Designing and building the house is only part of the work in earning LEED certification.  LEED requires third party verification with inspections during and after construction as well as testing of various building components, ventilation, fans and insulation.  Our Green Rater, Shellie Collier, and HERS Rater, Kevin Rasmussen, tested, inspected and documented nearly every aspect of the project.  In addition, we compiled all of the documentation to demonstrate that we meet the LEED requirements to qualify for each of the points we were aiming for.


We’re thrilled and relieved to say we made it through all of the testing and inspecting and are now on our way to the last two steps.  First verification by our LEED for Homes Provider Organization, Davis Energy Group, and finally, certification from USGBC (yes, there are more layers of oversight in the LEED for Homes program than in your average government).





We documented all of our work (on recycled paper). Photo also shows various blowers that test the home for proper sealing.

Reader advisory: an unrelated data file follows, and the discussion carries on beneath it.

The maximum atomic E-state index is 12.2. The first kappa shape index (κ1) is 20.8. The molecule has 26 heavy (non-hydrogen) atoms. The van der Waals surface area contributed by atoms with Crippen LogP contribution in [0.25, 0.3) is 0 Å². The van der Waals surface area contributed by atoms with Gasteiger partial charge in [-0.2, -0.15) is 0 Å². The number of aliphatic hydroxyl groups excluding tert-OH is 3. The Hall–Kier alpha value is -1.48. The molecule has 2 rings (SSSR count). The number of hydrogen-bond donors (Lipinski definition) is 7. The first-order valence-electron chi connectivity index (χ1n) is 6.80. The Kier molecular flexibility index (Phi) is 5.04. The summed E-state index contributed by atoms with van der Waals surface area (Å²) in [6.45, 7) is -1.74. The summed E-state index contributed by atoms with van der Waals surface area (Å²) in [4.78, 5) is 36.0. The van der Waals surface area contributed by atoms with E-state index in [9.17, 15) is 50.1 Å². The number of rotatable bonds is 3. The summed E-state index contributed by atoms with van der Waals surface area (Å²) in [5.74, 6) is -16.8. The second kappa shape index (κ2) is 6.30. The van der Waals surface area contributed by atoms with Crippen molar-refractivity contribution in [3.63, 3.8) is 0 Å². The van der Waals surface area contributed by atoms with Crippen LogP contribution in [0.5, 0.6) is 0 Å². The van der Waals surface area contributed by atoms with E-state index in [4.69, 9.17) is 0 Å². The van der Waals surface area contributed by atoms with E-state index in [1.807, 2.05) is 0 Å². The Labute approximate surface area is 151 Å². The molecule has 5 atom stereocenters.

Everyone on our team agrees that it took a lot of work, but John and Gregg are very happy to have created a beautiful home that is durable, healthy and environmentally friendly…and hopefully soon to be certified LEED Platinum!


USGBC now has a self scoring tool that allows you to enter basic information about a hypothetical or real home and get a preliminary determination of how the home would rate on the LEED scale.  (Note: You’ll need to create an account to log in, but it’s free.)  It then tells you the specific steps you would need to take for each LEED category to gain LEED certification.  Give it a shot and see how green you home is or how green your dream home could be!






This entry was posted on Thursday, September 1st, 2011 at 7:37 pm and is filed under: Energy.



Post a comment



Copyright 2011 The OpenSpace. All rights reserved